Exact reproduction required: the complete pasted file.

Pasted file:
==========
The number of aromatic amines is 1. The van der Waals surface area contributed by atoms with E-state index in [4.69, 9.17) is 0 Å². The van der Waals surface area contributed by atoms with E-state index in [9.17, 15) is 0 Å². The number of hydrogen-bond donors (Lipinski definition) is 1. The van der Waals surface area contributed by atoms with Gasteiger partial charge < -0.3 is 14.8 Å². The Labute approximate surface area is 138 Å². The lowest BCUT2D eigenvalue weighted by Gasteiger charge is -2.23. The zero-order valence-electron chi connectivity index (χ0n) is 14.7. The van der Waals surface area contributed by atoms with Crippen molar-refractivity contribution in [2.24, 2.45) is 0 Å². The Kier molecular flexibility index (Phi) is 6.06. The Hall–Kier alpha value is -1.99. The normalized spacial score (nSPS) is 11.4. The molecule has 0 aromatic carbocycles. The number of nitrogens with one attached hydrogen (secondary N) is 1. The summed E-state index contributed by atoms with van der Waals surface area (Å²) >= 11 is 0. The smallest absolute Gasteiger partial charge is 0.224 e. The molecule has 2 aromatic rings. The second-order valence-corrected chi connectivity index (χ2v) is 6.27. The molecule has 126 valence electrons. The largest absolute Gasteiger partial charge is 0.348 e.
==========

The number of aromatic amines is 1. The van der Waals surface area contributed by atoms with E-state index in [4.69, 9.17) is 0 Å². The van der Waals surface area contributed by atoms with E-state index in [9.17, 15) is 0 Å². The number of hydrogen-bond donors (Lipinski definition) is 1. The van der Waals surface area contributed by atoms with Gasteiger partial charge < -0.3 is 14.8 Å². The Labute approximate surface area is 138 Å². The lowest BCUT2D eigenvalue weighted by Gasteiger charge is -2.23. The zero-order valence-electron chi connectivity index (χ0n) is 14.7. The van der Waals surface area contributed by atoms with Crippen molar-refractivity contribution in [2.24, 2.45) is 0 Å². The Kier molecular flexibility index (Phi) is 6.06. The Hall–Kier alpha value is -1.99. The normalized spacial score (nSPS) is 11.4. The molecule has 0 aromatic carbocycles. The number of nitrogens with one attached hydrogen (secondary N) is 1. The summed E-state index contributed by atoms with van der Waals surface area (Å²) >= 11 is 0. The smallest absolute Gasteiger partial charge is 0.224 e. The molecule has 2 aromatic rings. The second-order valence-corrected chi connectivity index (χ2v) is 6.27. The molecule has 126 valence electrons. The largest absolute Gasteiger partial charge is 0.348 e.